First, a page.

from the GNU version of the Collaborative International Dictionary of English

  • n. an aberrant state or condition.

from The Century Dictionary and Cyclopedia

  • n. A wandering or deviating from the right way; especially, a deviation from truth or rectitude. Another form is aberrance.

from WordNet 3.0 Copyright 2006 by Princeton University. All rights reserved.

  • n. a state or condition markedly different from the norm


from Wiktionary, Creative Commons Attribution/Share-Alike License

aberrance +‎ -y


  • One of these authors had been a resident under Kulko - As a resident conducting research with Kuklo, Andersen said he noticed "an aberrancy in typical research" that involved "discarding inconsistent findings which did not fit his hypothesis."

    When the Mentor Goes Rogue

  • And, the different ratios of men and women researchers in other fields would be the aberrancy.

    Elizabeth H. Blackburn - Interview

  • The tears that Lesley cries are the secretions of chance, of her blindness to its aberrancy, and they wash her adolescent eyes with stinging hindsight.


  • * Indeed, the relative paucity of genetic aberrancy in this leukemia may be one reason that this tumor is so easily felled by cytotoxic chemotherapy.

    The Emperor of All Maladies

  • Because the majority of our population perceives addiction as an aberrancy that applies to “somebody else” (these days, itself a sure sign of hubris), only a very small percentage of Americans understand the 12 Step programs as a process.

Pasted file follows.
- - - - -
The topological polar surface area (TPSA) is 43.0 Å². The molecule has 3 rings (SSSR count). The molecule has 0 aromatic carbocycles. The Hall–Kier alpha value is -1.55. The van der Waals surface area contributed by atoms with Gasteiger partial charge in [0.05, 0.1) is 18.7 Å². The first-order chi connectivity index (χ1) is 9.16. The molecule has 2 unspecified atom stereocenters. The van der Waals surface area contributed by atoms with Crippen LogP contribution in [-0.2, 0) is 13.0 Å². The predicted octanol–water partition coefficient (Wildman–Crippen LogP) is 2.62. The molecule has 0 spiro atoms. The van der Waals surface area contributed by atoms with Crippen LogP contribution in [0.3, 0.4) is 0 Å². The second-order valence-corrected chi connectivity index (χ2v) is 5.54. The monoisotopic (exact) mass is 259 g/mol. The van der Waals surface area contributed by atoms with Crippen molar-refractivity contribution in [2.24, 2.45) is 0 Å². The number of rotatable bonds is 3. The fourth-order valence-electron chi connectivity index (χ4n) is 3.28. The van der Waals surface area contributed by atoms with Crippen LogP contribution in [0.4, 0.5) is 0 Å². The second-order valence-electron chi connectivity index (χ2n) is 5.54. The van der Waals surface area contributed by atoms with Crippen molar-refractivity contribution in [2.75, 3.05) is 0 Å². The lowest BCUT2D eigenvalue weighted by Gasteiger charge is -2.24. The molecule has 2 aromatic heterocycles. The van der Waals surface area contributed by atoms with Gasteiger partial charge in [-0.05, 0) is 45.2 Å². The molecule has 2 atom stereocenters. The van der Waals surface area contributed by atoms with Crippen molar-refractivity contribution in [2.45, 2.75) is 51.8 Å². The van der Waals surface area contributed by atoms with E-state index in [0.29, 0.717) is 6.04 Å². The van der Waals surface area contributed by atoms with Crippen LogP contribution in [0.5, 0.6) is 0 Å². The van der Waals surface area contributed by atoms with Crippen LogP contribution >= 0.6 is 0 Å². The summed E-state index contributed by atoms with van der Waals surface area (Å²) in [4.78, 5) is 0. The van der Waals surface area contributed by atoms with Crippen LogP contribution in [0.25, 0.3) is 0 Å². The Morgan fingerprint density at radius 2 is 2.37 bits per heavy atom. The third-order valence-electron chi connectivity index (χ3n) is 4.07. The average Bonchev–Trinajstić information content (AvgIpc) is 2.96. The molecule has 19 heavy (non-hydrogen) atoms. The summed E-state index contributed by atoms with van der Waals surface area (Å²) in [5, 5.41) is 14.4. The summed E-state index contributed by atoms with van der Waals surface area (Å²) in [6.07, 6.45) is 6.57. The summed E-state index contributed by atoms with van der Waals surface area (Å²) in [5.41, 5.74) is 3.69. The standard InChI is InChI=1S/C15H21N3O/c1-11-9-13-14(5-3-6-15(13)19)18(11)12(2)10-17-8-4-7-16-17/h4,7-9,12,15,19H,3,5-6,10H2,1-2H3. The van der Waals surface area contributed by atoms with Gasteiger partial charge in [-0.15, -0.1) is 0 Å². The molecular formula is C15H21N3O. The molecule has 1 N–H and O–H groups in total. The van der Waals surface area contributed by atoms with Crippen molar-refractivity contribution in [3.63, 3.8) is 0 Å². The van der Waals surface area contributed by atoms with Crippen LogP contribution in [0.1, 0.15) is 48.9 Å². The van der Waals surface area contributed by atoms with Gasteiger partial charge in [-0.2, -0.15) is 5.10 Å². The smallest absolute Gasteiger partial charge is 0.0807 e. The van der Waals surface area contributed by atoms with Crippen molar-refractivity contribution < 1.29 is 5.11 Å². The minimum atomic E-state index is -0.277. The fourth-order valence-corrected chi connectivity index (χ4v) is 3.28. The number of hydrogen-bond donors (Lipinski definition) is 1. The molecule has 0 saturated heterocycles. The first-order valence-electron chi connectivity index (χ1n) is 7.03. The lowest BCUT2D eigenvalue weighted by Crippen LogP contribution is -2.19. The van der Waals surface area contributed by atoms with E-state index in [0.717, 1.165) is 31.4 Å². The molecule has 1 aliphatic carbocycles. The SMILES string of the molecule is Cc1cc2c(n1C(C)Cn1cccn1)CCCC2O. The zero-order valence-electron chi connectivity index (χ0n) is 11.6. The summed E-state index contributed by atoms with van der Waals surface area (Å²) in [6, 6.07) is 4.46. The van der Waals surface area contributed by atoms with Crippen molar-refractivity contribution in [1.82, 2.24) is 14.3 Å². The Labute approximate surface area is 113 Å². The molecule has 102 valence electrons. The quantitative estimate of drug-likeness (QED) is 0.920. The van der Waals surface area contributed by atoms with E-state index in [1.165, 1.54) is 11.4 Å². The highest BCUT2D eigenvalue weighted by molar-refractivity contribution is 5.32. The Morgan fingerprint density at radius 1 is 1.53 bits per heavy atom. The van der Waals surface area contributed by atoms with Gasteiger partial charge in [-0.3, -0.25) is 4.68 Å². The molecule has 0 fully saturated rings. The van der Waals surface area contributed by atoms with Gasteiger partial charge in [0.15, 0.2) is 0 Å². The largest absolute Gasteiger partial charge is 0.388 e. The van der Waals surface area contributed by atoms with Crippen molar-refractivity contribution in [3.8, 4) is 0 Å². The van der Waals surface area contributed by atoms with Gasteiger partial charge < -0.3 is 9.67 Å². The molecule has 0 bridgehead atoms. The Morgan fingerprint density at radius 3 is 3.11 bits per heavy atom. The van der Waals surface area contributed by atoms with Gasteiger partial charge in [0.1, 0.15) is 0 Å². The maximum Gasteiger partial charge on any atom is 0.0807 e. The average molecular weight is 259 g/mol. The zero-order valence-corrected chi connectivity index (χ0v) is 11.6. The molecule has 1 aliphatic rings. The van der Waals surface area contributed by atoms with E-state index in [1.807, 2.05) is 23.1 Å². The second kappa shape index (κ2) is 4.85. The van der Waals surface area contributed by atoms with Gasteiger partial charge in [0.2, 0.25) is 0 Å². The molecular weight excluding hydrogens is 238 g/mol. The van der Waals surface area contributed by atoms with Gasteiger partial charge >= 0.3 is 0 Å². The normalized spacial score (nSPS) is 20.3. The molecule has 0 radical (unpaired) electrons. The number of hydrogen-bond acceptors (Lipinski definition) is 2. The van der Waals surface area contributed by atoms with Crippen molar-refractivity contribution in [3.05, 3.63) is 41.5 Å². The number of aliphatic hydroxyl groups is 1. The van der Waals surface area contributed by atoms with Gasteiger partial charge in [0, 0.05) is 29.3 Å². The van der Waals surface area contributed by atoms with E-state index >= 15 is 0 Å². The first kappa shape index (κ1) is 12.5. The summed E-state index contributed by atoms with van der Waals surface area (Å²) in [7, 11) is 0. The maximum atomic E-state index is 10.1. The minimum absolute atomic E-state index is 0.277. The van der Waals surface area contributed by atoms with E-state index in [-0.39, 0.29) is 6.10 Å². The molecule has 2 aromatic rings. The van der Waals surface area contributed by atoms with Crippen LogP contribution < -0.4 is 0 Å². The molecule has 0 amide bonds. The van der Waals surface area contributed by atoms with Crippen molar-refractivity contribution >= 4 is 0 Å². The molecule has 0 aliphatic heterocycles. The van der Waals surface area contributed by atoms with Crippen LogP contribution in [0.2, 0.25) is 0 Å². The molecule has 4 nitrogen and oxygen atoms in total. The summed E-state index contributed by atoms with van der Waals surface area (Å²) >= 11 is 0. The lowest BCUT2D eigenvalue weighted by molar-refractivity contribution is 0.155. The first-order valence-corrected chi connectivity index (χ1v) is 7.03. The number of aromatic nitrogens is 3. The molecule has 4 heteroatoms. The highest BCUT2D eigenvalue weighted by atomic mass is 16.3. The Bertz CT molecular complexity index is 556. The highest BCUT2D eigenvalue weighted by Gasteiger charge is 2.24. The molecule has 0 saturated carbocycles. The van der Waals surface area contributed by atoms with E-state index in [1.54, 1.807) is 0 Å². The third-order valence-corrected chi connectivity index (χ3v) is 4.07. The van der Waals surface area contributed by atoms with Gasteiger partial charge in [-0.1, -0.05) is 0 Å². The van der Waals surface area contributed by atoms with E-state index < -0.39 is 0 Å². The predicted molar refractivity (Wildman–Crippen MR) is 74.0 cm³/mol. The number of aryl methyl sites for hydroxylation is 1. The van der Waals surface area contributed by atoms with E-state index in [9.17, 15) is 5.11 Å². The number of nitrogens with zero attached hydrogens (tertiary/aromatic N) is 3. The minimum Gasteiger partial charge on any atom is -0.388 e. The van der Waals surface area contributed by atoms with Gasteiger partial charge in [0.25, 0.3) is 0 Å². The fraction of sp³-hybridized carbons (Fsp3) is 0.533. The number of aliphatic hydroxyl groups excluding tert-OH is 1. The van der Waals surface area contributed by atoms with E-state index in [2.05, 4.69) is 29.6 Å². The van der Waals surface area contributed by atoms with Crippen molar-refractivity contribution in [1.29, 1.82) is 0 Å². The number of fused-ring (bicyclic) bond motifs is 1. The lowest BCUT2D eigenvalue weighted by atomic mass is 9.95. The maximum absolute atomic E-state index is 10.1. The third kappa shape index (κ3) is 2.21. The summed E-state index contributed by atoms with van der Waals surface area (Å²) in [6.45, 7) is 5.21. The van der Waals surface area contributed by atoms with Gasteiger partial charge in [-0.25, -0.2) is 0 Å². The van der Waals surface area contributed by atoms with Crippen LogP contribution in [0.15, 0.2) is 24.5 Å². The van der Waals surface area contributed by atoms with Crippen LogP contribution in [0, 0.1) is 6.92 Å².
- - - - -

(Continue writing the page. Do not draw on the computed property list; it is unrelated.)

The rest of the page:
The Structural Nuts and Bolts of The Great Leveling, Revisited

  • Initially, I gave this about 10 seconds of thought and marked it down as a polling aberrancy, something that will not happen.

    Archive 2008-05-01

  • This emphasis, combined with a characteristic desire to embrace all the phenomena and see the typical while at the same time keeping an eye out for aberrancy explains a new and growing interest in matters of sound.


  • Referring to the statutes of the States prohibiting marriage between the whites and the blacks (III, 38), he says: "The necessity for such legislation calls in question the supposed antipathy between the races, unless the intention is merely to guard against the aberrancy of atypical individuals."

    The Journal of Negro History, Volume 4, 1919

  • Even to the naturalist it is annoying to have his deductions disturbed by some unforeseen aberrancy of form or function; and how much more so to the wife whose estimate of herself is inevitably bound up with her judgment of her husband!

    The Reckoning

  • _Lecideaceae_ with respect to thallus development and general apothecial characters, the aberrancy being with respect to the spores, on which account the two genera are placed in another family, the _Buelliaceae_, by some workers, perhaps with sufficient reason.

    Ohio Biological Survey, Bull. 10, Vol. 11, No. 6 The Ascomycetes of Ohio IV and V


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